News & Current Affairs
Low income earners hurt as Abbott keeps tax hikes
Reports that the Abbott government has decided to retain the former Labor government's tobacco excise increase is a pre-Christmas blow to the budget of low income earners, according to free market think tank the Institute of Public Affairs.
The Coalition has capitulated to the paternalism agenda by accepting the previous government's tax increase on cigarettes and other tobacco products, a massive jump in the excise rate by 60 per cent over the next four years, said IPA Senior Fellow Dr Julie Novak.
It is well known that increases in commodity taxes are regressive, in that they hurt lower income smokers with less disposable income, more than they do the wealthy.
Previous IPA research on the distribution of tax burdens across the income spectrum has shown that families on lower incomes pay up to three times as much in Nanny State taxes than wealthy families, Dr Novak said.
This comes amid reports that suggest the Abbott government will also retain Labor's controversial plan to seize inactive bank accounts, and to tax savers to fund possible future bank bailouts. Bank account seizures raised $641 million from unsuspecting savers in the last financial year. The new tax on savings accounts to establish a 'financial stability fund' is expected to cost Australians $733 million.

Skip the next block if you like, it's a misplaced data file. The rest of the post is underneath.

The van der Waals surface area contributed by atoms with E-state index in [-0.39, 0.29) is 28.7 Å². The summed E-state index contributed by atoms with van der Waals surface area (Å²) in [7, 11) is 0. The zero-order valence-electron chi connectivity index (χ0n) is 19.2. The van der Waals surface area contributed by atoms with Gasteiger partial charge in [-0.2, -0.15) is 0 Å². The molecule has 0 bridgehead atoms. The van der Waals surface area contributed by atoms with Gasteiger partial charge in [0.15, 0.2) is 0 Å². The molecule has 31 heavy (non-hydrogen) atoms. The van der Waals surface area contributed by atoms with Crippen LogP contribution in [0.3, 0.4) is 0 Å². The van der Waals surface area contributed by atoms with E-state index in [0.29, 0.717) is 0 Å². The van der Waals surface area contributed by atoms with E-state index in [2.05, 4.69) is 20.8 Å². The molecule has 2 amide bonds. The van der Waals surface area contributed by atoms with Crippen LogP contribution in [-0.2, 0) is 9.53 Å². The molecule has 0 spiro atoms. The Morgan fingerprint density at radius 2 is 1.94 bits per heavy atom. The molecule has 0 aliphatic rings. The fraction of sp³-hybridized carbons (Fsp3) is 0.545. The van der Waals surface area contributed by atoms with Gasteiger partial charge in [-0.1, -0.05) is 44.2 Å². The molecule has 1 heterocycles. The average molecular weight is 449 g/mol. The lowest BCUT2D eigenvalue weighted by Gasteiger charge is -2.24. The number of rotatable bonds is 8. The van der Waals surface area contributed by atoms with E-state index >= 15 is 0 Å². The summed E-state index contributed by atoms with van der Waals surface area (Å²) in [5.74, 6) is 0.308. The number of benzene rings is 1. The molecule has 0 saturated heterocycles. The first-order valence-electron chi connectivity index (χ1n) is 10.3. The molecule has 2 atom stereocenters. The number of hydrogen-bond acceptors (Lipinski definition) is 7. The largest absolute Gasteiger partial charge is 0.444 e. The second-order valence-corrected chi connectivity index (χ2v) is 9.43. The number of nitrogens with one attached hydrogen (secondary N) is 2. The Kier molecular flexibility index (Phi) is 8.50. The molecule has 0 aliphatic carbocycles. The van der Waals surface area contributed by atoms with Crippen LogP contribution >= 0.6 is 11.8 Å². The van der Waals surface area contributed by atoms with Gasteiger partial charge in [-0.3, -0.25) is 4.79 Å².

The tobacco excise increases, which are expected to raise the price of a packet of cigarettes to more than $20 in 2016, are likely to be ineffective as illicit tobacco consumption is driven further underground.
In recent days, studies have shown that higher tobacco excises have contributed to the proliferation of untaxed contraband cigarettes in the black market. To avoid the effect of higher taxes squeezing their budgets, there is a risk that more people on lower incomes will attempt to purchase counterfeit cigarettes.
With doubts over whether increasing tobacco excises will deliver expected revenue growth anticipated by tax authorities, the Abbott government should instead be looking to spending cuts to reduce the budget deficit.
Burning a tax hole through the wallets of lower income earners and their bank accounts does not seem the most effective way to address a budget emergency. The new government should strive to cut government spending, standing its ground in the face of demands by Nanny State paternalists to eliminate personal choice through lifestyle taxes, Dr Novak said.
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